Sonny Criss Biography
William Criss, 23 October 1923, Memphis, Tennessee, USA, d. 19 November 1977, Los Angeles, California, USA. Criss first came to prominence in Los Angeles in the mid-late 40s, playing with Howard McGhee, Billy Eckstine, Gerald Wilson and Jazz At The Philharmonic. One of the first alto saxophonists to absorb the lessons of Charlie Parker, Criss developed into a fluent, intense bebopper whom Ornette Coleman later described as the fastest man alive. In the mid-50s he worked with Buddy Richs quintet and also led his own groups, including line-ups with Sonny Clark and Wynton Kelly. In 1961 he settled in Paris for a number of years, then returned to Los Angeles and recorded a series of mostly excellent albums for Prestige (1966-69). Perhaps most outstanding was the big band Sonnys Dream (Birth Of The New Cool), which featured the compositions and arrangements of Criss west coast colleague Horace Tapscott.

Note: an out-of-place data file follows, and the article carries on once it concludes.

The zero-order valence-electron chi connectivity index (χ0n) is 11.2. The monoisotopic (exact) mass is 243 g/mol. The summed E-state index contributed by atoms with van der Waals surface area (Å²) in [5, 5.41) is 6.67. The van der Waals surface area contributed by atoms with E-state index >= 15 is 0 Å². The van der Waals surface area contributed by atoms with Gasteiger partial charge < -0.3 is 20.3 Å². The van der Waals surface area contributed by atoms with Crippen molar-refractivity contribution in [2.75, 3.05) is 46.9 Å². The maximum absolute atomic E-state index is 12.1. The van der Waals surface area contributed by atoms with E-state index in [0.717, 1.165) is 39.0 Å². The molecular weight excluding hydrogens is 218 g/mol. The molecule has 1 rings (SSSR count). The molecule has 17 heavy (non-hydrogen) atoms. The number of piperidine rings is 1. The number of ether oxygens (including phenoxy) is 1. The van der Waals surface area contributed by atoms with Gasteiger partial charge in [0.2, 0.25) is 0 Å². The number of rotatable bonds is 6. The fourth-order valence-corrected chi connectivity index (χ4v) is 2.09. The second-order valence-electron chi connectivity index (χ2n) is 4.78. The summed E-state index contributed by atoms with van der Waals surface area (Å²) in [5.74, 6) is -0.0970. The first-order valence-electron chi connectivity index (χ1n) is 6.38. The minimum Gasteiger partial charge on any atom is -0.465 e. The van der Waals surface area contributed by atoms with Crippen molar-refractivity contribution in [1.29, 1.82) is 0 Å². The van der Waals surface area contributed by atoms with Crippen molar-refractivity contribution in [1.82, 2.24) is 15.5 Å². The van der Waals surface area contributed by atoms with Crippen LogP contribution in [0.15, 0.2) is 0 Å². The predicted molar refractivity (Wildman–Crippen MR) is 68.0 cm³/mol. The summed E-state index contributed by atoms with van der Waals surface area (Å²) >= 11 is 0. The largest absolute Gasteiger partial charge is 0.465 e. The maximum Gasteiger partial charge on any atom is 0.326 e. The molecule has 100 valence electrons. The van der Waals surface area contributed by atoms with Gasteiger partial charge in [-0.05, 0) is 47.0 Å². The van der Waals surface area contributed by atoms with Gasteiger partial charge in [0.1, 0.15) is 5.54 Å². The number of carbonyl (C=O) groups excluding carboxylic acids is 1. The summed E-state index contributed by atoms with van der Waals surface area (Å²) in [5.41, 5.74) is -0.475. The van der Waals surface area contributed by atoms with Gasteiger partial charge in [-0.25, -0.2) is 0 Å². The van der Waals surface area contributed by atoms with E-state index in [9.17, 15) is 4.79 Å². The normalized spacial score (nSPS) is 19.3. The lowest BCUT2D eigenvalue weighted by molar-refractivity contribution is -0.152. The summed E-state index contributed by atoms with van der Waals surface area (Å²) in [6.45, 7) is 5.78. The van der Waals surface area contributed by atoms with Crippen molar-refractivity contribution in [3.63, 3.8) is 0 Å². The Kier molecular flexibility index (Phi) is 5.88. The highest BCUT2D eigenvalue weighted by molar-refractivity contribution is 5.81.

Following a breakdown, Criss became involved in social work, chiefly with alcoholics but also playing and teaching in schools. In 1974 he revisited Europe and a little later began recording again, making a trio of superb small-group albums that displayed as well as ever the uniquely affecting alto tone which writer Mark Gardner called a piercing, passionate sound from the heart. Two later albums that ladened Criss with strings and a supposedly funky beat were less successful artistically. In November 1977, shortly before a scheduled tour of Japan, Criss died at home from gunshot wounds that were possibly the result of an accident but, it is generally believed, were more probably self-inflicted.
Source: The Encyclopedia of Popular Music by Colin Larkin. Licensed from Muze.